Nov 25, 2015

Alec Keeps it Professional

Recently, boss No.1 clarified that he wants me to act more in a designer-architect role than simply a supporting role. This is good, but for my German. Specifically, he wanted me to get on top of a project the office is working on in a nearby town.

So earlier this week, I grabbed the office camera and went over with Apo and boss 1 to meet the city historic preservation people since the building has listed elements. The master butcher also met us to show us around and open locked doors.

This town (well, village), has a bunch of really old buildings, and the project I am now working on has the renovation of one of them as the focus. The foundations were set in the late 1700s, although the oldest aboveground parts are probably only 200 years old. The building was at one time the bachelor lodging in town, then a guesthouse, and finally a restaurant and butcher shop, complete with pig pens in the ground floor, a slaughterhouse, and a butchers separate from the restaurant area. The ancient basement is a cavernous stone barrel vault two men tall, which dwafts the crates of wine which are stored there now.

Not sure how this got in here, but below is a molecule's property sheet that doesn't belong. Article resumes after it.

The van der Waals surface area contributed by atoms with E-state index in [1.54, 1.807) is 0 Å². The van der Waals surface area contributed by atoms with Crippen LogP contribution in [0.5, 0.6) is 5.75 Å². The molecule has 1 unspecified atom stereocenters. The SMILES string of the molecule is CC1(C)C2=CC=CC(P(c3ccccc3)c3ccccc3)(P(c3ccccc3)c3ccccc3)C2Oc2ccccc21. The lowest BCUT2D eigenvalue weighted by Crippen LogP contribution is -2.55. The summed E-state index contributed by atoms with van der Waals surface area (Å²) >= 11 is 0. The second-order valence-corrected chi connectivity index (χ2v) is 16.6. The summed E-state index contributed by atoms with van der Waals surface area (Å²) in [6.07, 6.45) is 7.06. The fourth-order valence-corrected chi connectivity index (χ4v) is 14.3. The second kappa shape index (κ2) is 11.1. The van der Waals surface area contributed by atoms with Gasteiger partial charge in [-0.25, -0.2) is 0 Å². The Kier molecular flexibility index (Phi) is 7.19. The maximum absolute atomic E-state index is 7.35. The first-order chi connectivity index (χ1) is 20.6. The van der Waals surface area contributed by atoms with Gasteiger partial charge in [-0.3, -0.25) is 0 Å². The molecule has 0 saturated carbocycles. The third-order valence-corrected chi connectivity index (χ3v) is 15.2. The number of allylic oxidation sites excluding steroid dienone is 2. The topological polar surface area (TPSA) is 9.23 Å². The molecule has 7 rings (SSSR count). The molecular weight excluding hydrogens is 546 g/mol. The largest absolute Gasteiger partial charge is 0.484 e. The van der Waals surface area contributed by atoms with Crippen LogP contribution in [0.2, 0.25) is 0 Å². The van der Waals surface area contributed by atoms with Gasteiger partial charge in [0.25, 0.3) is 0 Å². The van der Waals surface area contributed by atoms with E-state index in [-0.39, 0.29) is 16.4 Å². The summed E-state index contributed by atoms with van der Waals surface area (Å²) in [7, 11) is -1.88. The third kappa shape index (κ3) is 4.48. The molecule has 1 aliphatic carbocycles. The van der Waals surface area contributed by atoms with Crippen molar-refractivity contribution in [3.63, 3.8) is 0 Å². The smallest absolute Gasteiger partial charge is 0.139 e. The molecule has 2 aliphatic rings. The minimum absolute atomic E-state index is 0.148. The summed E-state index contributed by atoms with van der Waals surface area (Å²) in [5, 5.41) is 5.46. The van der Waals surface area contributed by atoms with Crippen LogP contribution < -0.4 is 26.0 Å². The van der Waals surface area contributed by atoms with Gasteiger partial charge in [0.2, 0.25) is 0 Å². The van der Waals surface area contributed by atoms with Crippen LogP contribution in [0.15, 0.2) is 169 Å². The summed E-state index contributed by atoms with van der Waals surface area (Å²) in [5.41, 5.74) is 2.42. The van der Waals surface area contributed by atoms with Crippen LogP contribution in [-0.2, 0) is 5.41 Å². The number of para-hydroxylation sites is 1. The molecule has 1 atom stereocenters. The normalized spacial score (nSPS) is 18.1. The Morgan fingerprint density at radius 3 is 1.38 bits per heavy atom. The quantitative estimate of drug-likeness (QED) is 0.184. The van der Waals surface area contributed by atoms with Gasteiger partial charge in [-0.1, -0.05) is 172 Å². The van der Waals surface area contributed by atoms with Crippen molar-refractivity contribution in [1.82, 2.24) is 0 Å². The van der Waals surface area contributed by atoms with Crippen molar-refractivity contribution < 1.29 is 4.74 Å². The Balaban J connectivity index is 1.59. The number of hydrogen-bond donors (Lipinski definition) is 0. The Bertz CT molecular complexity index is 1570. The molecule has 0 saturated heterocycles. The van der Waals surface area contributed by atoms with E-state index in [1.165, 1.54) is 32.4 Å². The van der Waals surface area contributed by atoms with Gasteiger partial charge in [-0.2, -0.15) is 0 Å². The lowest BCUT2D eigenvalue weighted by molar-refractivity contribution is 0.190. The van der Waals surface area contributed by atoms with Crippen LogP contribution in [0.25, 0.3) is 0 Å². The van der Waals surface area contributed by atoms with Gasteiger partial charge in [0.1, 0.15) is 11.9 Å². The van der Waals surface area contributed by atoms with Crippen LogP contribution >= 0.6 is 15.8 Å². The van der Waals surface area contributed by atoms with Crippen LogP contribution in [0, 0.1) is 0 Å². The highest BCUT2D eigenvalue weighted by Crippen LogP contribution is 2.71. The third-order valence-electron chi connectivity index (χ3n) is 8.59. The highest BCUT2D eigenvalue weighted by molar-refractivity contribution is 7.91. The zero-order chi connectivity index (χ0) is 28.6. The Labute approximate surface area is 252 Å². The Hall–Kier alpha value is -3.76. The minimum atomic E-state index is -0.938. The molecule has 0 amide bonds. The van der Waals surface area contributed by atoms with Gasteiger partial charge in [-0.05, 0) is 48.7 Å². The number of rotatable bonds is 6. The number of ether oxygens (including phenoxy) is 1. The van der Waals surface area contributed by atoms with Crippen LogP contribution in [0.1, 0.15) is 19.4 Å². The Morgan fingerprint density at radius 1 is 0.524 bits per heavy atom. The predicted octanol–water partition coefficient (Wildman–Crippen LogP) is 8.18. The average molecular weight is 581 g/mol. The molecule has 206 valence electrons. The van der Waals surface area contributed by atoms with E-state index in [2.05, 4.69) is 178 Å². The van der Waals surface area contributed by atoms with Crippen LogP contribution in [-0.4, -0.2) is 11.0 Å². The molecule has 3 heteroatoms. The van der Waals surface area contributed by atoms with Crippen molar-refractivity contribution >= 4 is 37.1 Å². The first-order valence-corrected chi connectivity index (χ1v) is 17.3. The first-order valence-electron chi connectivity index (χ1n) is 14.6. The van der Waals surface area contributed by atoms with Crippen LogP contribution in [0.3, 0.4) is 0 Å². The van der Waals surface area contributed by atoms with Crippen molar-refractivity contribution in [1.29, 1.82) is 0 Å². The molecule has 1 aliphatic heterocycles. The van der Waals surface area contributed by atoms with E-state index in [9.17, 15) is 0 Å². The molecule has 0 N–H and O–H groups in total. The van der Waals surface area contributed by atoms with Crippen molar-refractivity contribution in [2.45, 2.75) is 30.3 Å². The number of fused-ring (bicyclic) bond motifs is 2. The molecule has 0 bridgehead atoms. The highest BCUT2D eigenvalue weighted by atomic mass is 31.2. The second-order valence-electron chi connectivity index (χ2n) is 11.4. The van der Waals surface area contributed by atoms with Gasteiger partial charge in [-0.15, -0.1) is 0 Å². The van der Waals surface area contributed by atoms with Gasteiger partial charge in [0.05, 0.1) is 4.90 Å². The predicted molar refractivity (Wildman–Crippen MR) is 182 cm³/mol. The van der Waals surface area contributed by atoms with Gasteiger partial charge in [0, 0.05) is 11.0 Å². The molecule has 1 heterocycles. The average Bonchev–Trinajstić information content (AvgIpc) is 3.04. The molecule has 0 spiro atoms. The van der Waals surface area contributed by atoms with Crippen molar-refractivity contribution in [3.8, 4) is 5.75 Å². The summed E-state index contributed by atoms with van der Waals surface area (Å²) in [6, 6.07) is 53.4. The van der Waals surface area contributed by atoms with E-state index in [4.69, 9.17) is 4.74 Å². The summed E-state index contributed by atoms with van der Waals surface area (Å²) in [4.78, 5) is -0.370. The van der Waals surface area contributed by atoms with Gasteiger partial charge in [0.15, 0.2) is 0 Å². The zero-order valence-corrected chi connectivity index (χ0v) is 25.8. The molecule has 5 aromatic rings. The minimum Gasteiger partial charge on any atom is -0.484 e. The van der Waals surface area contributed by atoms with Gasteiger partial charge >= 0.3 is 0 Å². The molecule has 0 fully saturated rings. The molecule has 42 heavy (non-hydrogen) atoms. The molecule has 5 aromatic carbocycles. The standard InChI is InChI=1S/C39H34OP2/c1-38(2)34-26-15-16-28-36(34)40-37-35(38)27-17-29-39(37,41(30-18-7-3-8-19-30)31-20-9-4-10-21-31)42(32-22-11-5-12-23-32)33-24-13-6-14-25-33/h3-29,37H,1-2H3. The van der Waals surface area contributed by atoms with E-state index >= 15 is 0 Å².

The current Metzgereimeisteri (master butcher) who runs the restaurant is at least the third generation in his family, and some of the rooms above ground have been maintained and decorated as his parents lived.

Many other rooms, have had a lot of decay and time happen to them. I saw not one but two old cast iron stoves where you cook on metal surfaces above coal or wood fires. I had to bite my tongue to ask them to let me know whenever they have a garage sale. Got to keep it professional. The massive old timber framed roof contains three levels of attic floors, each with more rotten and missing floorboards than the last. The tile roof is shingled with terra-cotta using techniques at least as old as the foundations. Everything, absolutely everything is warped with age, it really makes me worry about how accurate our 0.000 precision autocad drawings are in relation to the wonky settling, leaning, and racking.

It really is a facinating building because it is a living testiment of time with slices readily apparent from the past 100 years. The restaurant on the ground level is actually really nice and I want to go back there with Saori sometime.
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